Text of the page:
Reference: Allen-Soltero S, et al. (2014) A saccharomyces cerevisiae RNase H2 interaction network functions to suppress genome instability. Mol Cell Biol 34(8):1521-34

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Abstract


Errors during DNA replication are one likely cause of gross chromosomal rearrangements (GCRs). Here, we analyze the role of RNase H2, which functions to process Okazaki fragments, degrade transcription intermediates, and repair misincorporated ribonucleotides, in preventing genome instability. The results demonstrate that rnh203 mutations result in a weak mutator phenotype and cause growth defects and synergistic increases in GCR rates when combined with mutations affecting other DNA metabolism pathways, including homologous recombination (HR), sister chromatid HR, resolution of branched HR intermediates, postreplication repair, sumoylation in response to DNA damage, and chromatin assembly. In some cases, a mutation in RAD51 or TOP1 suppressed the increased GCR rates and/or the growth defects of rnh203Δ double mutants. This analysis suggests that cells with RNase H2 defects have increased levels of DNA damage and depend on other pathways of DNA metabolism to overcome the deleterious effects of this DNA damage.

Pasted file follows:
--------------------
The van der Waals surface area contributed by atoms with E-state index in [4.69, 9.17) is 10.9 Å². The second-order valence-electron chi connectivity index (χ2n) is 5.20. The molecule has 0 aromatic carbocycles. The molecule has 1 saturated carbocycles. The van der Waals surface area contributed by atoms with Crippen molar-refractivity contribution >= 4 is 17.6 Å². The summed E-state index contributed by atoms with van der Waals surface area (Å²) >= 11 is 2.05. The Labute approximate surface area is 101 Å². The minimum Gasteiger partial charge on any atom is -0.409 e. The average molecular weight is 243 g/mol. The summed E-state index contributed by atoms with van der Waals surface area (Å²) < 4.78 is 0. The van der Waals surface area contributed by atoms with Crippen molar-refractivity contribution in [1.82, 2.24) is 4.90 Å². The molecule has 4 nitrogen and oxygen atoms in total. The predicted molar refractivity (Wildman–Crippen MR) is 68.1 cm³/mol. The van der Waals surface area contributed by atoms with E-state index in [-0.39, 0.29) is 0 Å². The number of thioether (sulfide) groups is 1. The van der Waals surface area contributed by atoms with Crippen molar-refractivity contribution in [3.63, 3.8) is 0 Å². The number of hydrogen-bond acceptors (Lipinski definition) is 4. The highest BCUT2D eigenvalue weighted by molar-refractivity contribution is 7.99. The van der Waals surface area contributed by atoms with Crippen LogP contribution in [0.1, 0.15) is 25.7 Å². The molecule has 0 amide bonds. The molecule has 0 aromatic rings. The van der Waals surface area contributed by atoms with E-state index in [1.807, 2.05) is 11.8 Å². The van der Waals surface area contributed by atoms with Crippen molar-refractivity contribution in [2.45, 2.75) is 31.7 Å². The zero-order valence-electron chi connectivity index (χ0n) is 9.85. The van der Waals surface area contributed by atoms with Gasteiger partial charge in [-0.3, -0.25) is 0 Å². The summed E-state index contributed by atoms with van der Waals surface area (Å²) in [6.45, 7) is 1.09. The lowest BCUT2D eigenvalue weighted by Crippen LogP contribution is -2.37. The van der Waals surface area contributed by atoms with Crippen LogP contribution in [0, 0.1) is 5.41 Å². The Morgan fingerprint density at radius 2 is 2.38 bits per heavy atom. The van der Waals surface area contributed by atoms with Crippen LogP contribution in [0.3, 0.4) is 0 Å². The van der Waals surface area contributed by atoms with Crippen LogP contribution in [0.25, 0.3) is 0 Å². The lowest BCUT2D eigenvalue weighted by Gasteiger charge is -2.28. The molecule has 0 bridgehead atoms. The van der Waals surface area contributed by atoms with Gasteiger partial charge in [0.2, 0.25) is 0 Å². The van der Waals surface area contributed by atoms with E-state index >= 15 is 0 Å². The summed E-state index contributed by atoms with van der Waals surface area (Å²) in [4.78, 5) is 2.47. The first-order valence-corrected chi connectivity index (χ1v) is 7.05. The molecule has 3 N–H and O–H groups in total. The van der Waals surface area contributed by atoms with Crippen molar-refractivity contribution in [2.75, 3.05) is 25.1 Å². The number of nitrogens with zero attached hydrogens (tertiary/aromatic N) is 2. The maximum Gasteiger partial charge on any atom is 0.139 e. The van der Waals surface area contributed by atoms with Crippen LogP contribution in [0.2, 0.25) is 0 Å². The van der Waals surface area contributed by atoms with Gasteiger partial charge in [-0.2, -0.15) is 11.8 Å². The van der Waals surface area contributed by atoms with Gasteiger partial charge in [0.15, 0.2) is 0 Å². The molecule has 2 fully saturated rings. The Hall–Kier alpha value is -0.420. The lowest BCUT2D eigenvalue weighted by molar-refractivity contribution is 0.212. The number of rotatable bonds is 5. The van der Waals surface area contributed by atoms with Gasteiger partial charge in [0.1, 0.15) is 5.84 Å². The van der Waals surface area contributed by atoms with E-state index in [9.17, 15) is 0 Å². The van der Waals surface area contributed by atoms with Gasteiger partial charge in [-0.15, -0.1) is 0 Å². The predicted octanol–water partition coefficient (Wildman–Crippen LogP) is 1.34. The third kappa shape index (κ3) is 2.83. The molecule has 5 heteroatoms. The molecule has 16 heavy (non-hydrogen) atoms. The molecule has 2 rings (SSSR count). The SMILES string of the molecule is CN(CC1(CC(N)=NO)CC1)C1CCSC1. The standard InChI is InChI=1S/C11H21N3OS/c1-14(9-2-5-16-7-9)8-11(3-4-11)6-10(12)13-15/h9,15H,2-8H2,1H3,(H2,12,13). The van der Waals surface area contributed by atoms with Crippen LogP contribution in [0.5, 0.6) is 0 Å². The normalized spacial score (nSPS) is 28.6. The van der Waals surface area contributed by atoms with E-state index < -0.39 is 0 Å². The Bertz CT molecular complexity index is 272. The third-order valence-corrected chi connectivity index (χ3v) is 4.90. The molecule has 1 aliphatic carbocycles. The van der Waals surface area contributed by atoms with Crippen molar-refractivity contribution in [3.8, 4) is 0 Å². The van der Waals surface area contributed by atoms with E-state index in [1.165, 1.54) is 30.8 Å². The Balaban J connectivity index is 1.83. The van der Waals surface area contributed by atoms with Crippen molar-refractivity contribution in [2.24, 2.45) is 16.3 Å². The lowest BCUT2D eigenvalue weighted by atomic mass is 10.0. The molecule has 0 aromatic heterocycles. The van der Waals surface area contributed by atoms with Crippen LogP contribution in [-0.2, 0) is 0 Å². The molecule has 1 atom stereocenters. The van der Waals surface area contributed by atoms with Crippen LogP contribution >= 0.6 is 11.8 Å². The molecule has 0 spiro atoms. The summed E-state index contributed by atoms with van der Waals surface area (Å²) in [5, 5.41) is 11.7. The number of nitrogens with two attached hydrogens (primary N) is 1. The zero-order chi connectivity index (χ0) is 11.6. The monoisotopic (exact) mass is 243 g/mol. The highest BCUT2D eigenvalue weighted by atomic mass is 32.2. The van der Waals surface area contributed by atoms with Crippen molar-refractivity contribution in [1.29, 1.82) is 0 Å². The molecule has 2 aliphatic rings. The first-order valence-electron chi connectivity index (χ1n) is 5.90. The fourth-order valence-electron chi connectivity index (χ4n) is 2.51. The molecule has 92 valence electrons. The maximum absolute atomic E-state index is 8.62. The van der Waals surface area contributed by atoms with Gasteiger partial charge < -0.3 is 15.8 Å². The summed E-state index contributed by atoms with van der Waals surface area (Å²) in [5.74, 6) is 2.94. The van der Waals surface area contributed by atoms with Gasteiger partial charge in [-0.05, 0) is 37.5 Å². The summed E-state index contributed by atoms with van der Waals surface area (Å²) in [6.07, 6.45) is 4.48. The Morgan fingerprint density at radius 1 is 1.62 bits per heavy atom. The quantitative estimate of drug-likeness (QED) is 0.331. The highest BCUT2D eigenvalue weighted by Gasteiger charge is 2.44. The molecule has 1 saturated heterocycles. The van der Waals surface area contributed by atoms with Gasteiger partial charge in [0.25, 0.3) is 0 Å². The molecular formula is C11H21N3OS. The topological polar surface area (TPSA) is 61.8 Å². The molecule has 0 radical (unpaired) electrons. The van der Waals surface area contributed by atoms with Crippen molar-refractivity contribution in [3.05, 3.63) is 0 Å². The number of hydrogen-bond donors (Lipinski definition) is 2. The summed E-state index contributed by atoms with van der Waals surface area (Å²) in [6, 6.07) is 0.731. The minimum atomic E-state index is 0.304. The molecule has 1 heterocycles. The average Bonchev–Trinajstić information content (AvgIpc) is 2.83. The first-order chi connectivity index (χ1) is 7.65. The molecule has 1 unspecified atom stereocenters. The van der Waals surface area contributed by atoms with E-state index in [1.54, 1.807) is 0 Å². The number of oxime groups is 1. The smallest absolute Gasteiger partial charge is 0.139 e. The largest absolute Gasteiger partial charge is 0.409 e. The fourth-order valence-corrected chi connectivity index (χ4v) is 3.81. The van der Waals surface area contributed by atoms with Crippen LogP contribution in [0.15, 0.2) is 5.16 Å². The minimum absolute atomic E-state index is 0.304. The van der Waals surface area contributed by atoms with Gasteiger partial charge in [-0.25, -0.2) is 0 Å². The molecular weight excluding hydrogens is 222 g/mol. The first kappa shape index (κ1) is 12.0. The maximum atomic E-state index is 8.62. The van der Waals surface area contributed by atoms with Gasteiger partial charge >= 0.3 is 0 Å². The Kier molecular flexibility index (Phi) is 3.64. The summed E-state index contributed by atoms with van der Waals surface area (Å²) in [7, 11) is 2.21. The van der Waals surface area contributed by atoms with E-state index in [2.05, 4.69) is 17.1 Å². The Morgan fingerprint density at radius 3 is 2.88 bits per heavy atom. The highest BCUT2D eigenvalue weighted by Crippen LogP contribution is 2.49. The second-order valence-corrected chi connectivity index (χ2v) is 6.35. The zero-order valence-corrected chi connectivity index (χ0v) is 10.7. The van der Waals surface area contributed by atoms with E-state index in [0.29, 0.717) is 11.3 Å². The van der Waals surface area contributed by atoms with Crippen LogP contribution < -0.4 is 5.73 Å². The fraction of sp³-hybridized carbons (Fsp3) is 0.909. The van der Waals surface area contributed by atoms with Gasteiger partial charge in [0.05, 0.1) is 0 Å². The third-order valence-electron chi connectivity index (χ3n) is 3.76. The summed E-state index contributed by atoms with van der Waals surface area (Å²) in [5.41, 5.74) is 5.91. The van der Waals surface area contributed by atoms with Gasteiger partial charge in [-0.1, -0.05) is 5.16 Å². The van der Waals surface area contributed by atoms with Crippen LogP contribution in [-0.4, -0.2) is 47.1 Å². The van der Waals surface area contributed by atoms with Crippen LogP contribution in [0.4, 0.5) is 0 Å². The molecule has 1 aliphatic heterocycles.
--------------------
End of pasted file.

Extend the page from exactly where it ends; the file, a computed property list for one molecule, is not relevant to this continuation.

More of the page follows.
Reference Type
Journal Article | Research Support, N.I.H., Extramural
Authors
Allen-Soltero S, Martinez SL, Putnam CD, Kolodner RD
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